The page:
REVIEW: Garmin Montana


The wait is over

Since I first blogged about the Montana in May I had been itching to get my hands on one, patiently waiting for a UK online store to get some in stock. I didn’t really want to pay the price that Garmin were stating as the RRP. £600-£650 is a lot of money for a GPSr. I was therefore pleased when I saw them sold by Marine Electronic Services Ltd. I pre-ordered my Montana 650 and patiently waited for 2 weeks until finally the day came when my Montana was delivered. Sod’s law meant it came on the very day that I was travelling to Wales for the MEGA so I had to again patiently wait until I got back to play with it. For anyone thinking of purchasing a Montana, I will say that I’m definitely pleased with Mes Ltd. I emailed them a few times to check on my order (I lied when I said I was patient!) and always got a reply back within an hour or two. They also provided a tracking number for me to watch the status of my order. At the time of writing they are also the cheapest price I can find for all of the Montana models, although I notice the 650 has gone up by £20 since I purchased it. I think their site currently does still have the best price.

The review

I’m going to look at the Montana as “A Geocacher” and review the features that I think a Geocacher is most likely to use, so this isn’t going to go into depth with the Marine, Hunt and Fish features, etc. The model I am reviewing is the “Garmin Montana 650” although there’s not a massive difference between this and the other models. The 600 is the base model. The 650 is the base model + a 5 megapixel camera, and the 650t is the base model, camera, and maps.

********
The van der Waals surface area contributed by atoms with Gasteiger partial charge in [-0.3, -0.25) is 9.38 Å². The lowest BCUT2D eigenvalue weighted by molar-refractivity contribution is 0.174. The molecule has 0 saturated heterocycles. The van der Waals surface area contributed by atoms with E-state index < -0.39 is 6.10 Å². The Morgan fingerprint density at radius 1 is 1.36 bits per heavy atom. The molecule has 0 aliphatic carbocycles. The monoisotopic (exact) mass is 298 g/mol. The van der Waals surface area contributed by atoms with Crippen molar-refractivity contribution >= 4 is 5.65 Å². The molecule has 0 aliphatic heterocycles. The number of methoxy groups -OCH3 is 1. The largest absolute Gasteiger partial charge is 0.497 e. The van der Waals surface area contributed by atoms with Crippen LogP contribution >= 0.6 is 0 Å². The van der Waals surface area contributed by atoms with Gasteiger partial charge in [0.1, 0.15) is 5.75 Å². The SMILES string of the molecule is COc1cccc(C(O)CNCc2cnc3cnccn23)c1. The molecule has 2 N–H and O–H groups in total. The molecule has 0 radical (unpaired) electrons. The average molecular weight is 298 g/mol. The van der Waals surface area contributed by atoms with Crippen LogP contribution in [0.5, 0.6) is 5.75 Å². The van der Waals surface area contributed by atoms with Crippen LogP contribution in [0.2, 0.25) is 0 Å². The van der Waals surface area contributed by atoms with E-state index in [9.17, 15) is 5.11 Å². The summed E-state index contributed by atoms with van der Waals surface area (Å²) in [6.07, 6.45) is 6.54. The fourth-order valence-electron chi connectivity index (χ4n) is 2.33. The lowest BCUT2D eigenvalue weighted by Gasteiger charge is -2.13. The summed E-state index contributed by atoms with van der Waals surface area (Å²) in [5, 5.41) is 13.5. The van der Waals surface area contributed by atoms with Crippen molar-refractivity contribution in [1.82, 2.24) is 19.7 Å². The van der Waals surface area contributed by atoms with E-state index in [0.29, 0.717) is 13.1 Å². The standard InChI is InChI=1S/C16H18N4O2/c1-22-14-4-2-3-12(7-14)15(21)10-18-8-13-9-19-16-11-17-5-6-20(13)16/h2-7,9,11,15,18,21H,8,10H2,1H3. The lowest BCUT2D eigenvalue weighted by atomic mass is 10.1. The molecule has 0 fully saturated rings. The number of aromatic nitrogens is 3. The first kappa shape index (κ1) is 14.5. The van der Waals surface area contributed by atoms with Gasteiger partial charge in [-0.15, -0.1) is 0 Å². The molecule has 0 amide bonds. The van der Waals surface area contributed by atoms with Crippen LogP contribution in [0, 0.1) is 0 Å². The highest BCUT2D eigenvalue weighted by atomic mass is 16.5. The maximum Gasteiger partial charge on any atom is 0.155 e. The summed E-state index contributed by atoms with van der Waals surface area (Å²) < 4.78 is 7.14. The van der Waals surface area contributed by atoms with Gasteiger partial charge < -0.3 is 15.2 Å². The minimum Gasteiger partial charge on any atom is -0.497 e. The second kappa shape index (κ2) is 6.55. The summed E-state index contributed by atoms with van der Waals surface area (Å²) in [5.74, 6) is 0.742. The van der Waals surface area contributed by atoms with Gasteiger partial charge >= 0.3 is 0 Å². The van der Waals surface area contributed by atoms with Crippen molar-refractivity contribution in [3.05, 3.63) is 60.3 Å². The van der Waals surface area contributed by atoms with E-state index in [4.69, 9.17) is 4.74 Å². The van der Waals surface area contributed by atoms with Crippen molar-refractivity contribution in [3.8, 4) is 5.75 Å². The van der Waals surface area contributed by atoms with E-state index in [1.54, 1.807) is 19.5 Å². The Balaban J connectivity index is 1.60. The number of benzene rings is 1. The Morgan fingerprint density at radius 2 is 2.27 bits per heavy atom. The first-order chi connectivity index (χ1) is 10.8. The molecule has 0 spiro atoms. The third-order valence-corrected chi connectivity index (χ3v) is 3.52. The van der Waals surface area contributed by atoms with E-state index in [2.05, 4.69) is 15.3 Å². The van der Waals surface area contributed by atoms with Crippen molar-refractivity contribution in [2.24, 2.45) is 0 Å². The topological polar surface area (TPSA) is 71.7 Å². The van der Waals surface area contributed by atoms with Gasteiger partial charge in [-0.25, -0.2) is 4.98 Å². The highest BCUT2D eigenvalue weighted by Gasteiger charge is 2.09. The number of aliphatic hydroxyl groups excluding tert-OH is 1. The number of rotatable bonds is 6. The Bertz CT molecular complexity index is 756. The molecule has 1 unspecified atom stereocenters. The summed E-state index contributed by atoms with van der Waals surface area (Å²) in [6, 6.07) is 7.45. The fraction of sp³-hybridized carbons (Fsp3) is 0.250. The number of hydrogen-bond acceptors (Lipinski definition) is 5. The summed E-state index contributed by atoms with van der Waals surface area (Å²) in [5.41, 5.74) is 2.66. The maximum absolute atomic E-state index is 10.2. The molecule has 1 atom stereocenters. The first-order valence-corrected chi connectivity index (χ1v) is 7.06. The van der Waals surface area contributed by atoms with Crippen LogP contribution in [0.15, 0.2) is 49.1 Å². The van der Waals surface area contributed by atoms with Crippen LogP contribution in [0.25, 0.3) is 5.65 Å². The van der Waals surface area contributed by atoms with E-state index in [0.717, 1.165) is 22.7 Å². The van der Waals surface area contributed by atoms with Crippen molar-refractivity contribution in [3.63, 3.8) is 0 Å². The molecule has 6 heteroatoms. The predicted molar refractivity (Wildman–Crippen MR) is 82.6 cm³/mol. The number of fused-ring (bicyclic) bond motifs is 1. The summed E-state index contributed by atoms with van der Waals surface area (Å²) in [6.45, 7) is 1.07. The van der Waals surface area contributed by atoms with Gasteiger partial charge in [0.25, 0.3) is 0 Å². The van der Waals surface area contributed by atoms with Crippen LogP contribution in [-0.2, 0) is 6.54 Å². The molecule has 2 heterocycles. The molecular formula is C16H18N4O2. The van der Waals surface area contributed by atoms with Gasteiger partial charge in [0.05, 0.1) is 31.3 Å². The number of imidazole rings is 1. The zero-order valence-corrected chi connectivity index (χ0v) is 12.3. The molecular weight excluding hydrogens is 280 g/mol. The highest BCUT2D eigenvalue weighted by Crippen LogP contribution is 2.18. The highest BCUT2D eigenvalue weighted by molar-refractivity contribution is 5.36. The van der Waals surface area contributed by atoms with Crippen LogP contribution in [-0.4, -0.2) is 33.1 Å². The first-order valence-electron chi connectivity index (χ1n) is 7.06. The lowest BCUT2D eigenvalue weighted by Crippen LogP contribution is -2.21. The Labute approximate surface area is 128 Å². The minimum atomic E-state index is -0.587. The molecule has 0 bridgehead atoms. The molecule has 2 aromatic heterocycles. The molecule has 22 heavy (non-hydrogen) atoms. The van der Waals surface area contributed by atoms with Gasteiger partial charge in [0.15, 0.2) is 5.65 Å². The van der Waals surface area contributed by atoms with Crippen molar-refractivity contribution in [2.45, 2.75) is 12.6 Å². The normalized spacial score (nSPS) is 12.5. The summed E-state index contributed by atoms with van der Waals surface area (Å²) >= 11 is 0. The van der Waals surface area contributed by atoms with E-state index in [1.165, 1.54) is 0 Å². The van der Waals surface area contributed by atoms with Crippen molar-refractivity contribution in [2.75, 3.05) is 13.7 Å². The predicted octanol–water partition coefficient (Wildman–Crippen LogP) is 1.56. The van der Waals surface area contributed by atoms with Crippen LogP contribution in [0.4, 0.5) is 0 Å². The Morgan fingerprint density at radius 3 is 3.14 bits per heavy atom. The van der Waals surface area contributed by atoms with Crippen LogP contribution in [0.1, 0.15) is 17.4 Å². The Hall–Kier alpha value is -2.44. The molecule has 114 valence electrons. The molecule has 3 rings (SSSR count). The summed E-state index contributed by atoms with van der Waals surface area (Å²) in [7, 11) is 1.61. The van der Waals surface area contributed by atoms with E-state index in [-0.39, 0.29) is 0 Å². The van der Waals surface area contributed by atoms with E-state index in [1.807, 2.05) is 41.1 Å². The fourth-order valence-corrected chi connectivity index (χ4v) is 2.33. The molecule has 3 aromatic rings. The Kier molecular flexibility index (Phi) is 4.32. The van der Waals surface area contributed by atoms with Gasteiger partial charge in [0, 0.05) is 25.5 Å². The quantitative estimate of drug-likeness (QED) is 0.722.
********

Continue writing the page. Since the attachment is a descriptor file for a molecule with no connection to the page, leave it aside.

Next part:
The size

The first thing you will probably notice about the Montana is that it’s big! It has a 5.06 x 8.93 cm (4″ diagonal) screen. I think this is the thing that will put most people off of purchasing it (Other than the price, of course!). It’s also quite chunky, but you do need that to ensure that it’s not easily damaged. To be honest, the size doesn’t bother me too much. If we were going caching in a really urban location (e.g. a day trip to London) I would be tempted to leave it at home and take our Garmin Dakota simply because you wouldn’t be as easily noticed. The size gives a huge advantage and the massive screen is just brilliant to work with. It’s so easy to scroll around the map and see caches, particulary if you are in an area and are not sure where to go next.

A Dakota 10, Samsung Galaxy S, and the Montana

Caches on the map zoomed out

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NEW: Garmin Montana GPSr + Magellan eXplorists in the UK


Well, it looks like there are some exciting times ahead for us UK gadget-loving Geocachers. Today Garmin announced the new Montana unit and last week Magellan announced that they would return to the UK and launch four GPS handhelds.

Garmin Montana

The Garmin Montana

The Garmin Montana looks very exciting indeed. We have the usual features that the Oregon is packed with (Wireless, microSD card, waterproof, durable, paperless caching, etc.) but we also have a 4″ sunlight-readable touchscreen (Hooray!!!) with improvements on the display and the ability to view maps in landscape mode. It’s also packed with a 5-megapixel digital camera which allows Geotagging (Add the coordinates that a photo was taken to the photo attributes) and allows the ability to navigate to a geotagged photo. We have a massive 3.5GB of built-in storage too (Well, you need somewhere to store those 5MP photos!). It comes with a rechargable Lithium Ion battery, but also gives the option of using 3 AA batteries, for those emergencies when you frantically dash of for an FTF and the battery dies, of course! It also looks like if you buy the City Navigator maps for it, plus a mount then it will transform into an in-car sat nav. There will be three models: the 600, 650 (+ camera) and 650t (+camera, +maps).

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